It don't mean a thing if...



The Madame and I braved the OTT scaremongering of this threatened "Covid-19 lockdown" to go to the swanky Cadogan Hall [the second time in two weeks] last night for an evening in the company of the very lovely Clare Teal, presenter of one of our favourite shows on Radio 2, with her "Big Mini Big Band"!

Miss Teal alone is a charming and sincere host and a sublimely-talented singer, so we knew we were going to be in for a good night. As one reviewer put it:
"Despite holding the title of having the biggest recording contract for a British jazz singer, Clare Teal is as down-to-earth as they come. She strolls onto the stage with a big smile and a wave, from then on it feels almost like being at home with her having a cup of tea and a chat."
However, when combined with an array of jazz talent, courtesy of her own band - conducted by trumpeter and composer Guy Barker - pianist extraordinaire Jason Rebello, and special guests clarinettist Giacomo Smith and guitarist Dave Archer of Kansas Smitty's House Band, this was something very special indeed.



The combo played a full set of familiar standards (the likes of My Funny Valentine, From This Moment On, Cry Me A River, Perfidia and more), lesser-known numbers (including 30s singer Maxine Sullivan's If I Had a Ribbon Bow, a long-forgotten '70s number by the Little River Band Reminiscing, and an obscure Elvis number Don't), big band showpiece numbers (including It Don’t Mean A Thing (If It Ain't Got That Swing)) and some rather marvellous jazzy re-workings of unexpected musical choices that included a version of Tea For Two as arranged by blind accordionist Joe Mooney, Radiohead's No Surprises performed as a smoky late-night cabaret number - and we whooped with joy when she sang Tainted Love done in the style of Miss Peggy Lee!

Despite some unnecessary early heckling from the audience about Miss Teal's microphone being drowned out by the band (which was soon addressed by the venue's audio team) and the asthma-inducing clamber up and down the stairs of the Hall to and from the bar and toilets, this was a superbly-structured evening's entertainment, and a much-needed treat, indeed.

There's a dearth of videos out there to show off Miss Teal and her Big Mini Big Band's talents, but here are a few selections I have found from the interwebs for your delectation:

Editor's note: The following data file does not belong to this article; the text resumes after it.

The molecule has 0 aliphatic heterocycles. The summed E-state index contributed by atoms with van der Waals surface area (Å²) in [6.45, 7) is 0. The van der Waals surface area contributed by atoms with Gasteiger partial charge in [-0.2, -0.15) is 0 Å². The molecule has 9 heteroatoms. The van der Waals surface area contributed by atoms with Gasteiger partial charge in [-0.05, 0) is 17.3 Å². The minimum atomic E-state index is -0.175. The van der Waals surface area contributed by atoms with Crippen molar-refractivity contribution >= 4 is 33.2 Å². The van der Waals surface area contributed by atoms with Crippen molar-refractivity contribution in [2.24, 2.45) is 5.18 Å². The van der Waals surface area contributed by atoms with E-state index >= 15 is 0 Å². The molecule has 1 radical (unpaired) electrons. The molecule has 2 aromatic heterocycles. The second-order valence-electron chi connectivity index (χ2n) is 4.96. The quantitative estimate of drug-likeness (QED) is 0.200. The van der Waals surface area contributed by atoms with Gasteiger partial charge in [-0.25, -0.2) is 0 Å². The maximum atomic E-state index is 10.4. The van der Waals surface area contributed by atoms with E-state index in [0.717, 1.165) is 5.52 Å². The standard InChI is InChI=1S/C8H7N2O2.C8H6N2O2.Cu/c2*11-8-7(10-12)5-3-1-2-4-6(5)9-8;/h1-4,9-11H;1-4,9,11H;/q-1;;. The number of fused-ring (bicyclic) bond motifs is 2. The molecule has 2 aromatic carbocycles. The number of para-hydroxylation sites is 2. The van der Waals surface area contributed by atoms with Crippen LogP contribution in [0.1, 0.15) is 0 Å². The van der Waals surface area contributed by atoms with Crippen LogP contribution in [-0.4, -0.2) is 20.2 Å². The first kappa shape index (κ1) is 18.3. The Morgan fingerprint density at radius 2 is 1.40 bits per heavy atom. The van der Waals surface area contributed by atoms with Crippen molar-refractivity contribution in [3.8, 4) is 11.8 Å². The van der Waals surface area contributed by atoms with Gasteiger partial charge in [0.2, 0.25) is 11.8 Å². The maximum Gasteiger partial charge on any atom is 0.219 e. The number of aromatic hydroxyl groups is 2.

We love Clare Teal!

Saturday, 14 March 2020

The delightful scent of Spring



Madame Arcati and I went again yesterday to Kew Gardens, to take full advantage of this beautiful early spring: to catch the magnificent magnolias in full bloom and the fruit trees in blossom, before the seasonal gales blow them all away. One tree in particular (above) has a captivating scent - Pyrus calleryana, commonly known as the Callery pear.

From Vice magazine:
This pretty, floral tree somewhat resembles the cherry blossom. Its five-petalled flowers are dainty and white. If they could talk, I imagine they'd say, "come and have a picnic under us!"

Wrong.

The Callery pear smells like ... semen. At the University of California, Santa Barbara, they want you to know that it smells like human male semen, to be sure. So many people have called it the "semen tree" that it warranted an entry in Urban Dictionary, aptly defined as the odour of "used sex rags."
We had a sniff, and moved on. The old, old story.

[I have, inevitably, featured this unusual tree before]

Friday, 13 March 2020

Acércate y oye como bate mi corazón



Oo-er - it's Friday the Thirteenth!

I also happen to have been posting to this very blog (in one form or another) for thirteen years this month...

...and I have sneaked a long weekend out of annual leave I needed to use up so we are off to Kew Gardens today...

...plus it's the birthday of one of our tackiest ever Patron Saints, the original "triumph of art over nature", Charo!

As I said way back in 2015:

She wants to Dance A Little Bit Closer - and who are we to stop her? Thank Disco It's Friday!


Feliz compleaños, María del Rosario Mercedes Pilar Martínez Molina Baeza, aka Charo

Thursday, 12 March 2020

Wednesday, 11 March 2020

Inescapable. Cloying.


Astronauts on the International Space Station have confirmed that the odour of a Lush shop can be detected 250 miles above the Earth’s surface.

Lush, famous for their handmade soap and fragranced bath bombs, have celebrated the news as a triumph for themselves and their inescapable cloying aroma.

A Lush spokesman said: “We were bored of merely stinking out Britain’s high streets. Every brand likes to grow and set big goals.

“The smell was first detected by Russian cosmonaut Alexander Skvortsov two weeks ago, who angrily accused the Americans of bringing flowers on board, then the Americans caught a whiff and investigations began.

“Eventually they realised the fragrance recurred every time their orbit took them over the three-floor Lush shop in Liverpool. It’s official. We have successfully conquered space.